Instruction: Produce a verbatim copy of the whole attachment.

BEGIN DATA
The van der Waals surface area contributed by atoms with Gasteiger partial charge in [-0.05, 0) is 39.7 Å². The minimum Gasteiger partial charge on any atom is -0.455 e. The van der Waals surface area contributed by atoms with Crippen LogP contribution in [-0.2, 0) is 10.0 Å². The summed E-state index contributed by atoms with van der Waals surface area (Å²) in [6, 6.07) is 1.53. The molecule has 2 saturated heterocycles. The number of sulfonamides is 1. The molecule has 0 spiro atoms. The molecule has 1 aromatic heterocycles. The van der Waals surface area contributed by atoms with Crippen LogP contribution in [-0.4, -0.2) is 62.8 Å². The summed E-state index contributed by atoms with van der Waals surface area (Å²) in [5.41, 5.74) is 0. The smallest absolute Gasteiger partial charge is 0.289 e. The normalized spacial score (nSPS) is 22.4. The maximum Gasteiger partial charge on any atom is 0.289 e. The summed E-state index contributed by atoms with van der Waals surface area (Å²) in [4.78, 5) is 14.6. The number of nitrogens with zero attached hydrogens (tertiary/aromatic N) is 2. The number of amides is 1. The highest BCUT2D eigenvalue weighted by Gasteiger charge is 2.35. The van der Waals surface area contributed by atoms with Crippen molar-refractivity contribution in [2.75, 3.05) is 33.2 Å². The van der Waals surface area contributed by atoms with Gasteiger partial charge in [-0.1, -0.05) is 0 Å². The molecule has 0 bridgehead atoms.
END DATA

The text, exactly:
The van der Waals surface area contributed by atoms with Gasteiger partial charge in [-0.05, 0) is 39.7 Å². The minimum Gasteiger partial charge on any atom is -0.455 e. The van der Waals surface area contributed by atoms with Crippen LogP contribution in [-0.2, 0) is 10.0 Å². The summed E-state index contributed by atoms with van der Waals surface area (Å²) in [6, 6.07) is 1.53. The molecule has 2 saturated heterocycles. The number of sulfonamides is 1. The molecule has 0 spiro atoms. The molecule has 1 aromatic heterocycles. The van der Waals surface area contributed by atoms with Crippen LogP contribution in [-0.4, -0.2) is 62.8 Å². The summed E-state index contributed by atoms with van der Waals surface area (Å²) in [5.41, 5.74) is 0. The smallest absolute Gasteiger partial charge is 0.289 e. The normalized spacial score (nSPS) is 22.4. The maximum Gasteiger partial charge on any atom is 0.289 e. The summed E-state index contributed by atoms with van der Waals surface area (Å²) in [4.78, 5) is 14.6. The number of nitrogens with zero attached hydrogens (tertiary/aromatic N) is 2. The number of amides is 1. The highest BCUT2D eigenvalue weighted by Gasteiger charge is 2.35. The van der Waals surface area contributed by atoms with Crippen molar-refractivity contribution in [2.75, 3.05) is 33.2 Å². The van der Waals surface area contributed by atoms with Gasteiger partial charge in [-0.1, -0.05) is 0 Å². The molecule has 0 bridgehead atoms.